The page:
DOI: 10.1007/s00467-021-04923-1; PMCID: PMC8084813
Dyskalemias are often seen in children with chronic kidney disease (CKD). While hyperkalemia is common, with an increasing prevalence as glomerular filtration rate declines, hypokalemia may also occur, particularly in children with renal tubular disorders and those on intensive dialysis regimens. Dietary assessment and adjustment of potassium intake is critically important in children with CKD as hyperkalemia can be life-threatening. Manipulation of dietary potassium can be challenging as it may affect the intake of other nutrients and reduce palatability. The Pediatric Renal Nutrition Taskforce (PRNT), an international team of pediatric renal dietitians and pediatric nephrologists, has developed clinical practice recommendations (CPRs) for the dietary management of potassium in children with CKD stages 2-5 and on dialysis (CKD2-5D). We describe the assessment of dietary potassium intake, requirements for potassium in healthy children, and the dietary management of hypo- and hyperkalemia in children with CKD2-5D. Common potassium containing foods are described and approaches to adjusting potassium intake that can be incorporated into everyday practice discussed. Given the poor quality of evidence available, a Delphi survey was conducted to seek consensus from international experts. Statements with a low grade or those that are opinion-based must be carefully considered and adapted to individual patient needs, based on the clinical judgment of the treating physician and dietitian. These CPRs will be regularly audited and updated by the PRNT.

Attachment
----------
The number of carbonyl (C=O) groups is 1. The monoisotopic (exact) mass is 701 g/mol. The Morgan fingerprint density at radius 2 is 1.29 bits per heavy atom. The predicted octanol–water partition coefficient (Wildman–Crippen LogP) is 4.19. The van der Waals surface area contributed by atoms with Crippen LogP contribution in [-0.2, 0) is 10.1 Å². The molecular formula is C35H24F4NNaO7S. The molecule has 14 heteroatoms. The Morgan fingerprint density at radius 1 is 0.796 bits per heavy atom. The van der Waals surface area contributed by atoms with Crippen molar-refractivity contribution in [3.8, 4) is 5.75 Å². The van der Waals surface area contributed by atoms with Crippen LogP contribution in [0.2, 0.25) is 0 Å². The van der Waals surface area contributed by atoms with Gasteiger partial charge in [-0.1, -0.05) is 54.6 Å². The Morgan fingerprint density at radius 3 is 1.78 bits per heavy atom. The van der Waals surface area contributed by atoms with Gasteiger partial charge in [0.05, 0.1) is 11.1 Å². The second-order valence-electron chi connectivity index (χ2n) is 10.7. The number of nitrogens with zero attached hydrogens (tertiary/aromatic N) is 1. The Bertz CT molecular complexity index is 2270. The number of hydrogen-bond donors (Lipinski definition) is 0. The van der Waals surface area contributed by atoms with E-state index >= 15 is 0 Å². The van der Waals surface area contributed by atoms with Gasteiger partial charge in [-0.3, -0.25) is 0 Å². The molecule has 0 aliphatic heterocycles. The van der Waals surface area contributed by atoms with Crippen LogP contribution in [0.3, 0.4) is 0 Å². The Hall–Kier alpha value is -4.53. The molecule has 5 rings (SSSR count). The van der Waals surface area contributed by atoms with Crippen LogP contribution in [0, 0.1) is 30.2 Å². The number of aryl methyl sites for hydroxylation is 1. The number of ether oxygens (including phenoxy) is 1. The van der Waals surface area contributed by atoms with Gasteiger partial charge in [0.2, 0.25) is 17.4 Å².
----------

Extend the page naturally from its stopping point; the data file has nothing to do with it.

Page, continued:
Pediatric nephrology (Berlin, Germany)
Children; Chronic kidney disease; Clinical Practice Recommendations (CPRs); Dialysis; Dietary intake; Pediatric Renal Nutrition Taskforce (PRNT); Potassium
Desloovere A, Renken-Terhaerdt J, Tuokkola J, et al. The dietary management of potassium in children with CKD stages 2-5 and on dialysis-clinical practice recommendations from the Pediatric Renal Nutrition Taskforce. Pediatr Nephrol. 2021;36(6):1331-1346. doi:10.1007/s00467-021-04923-1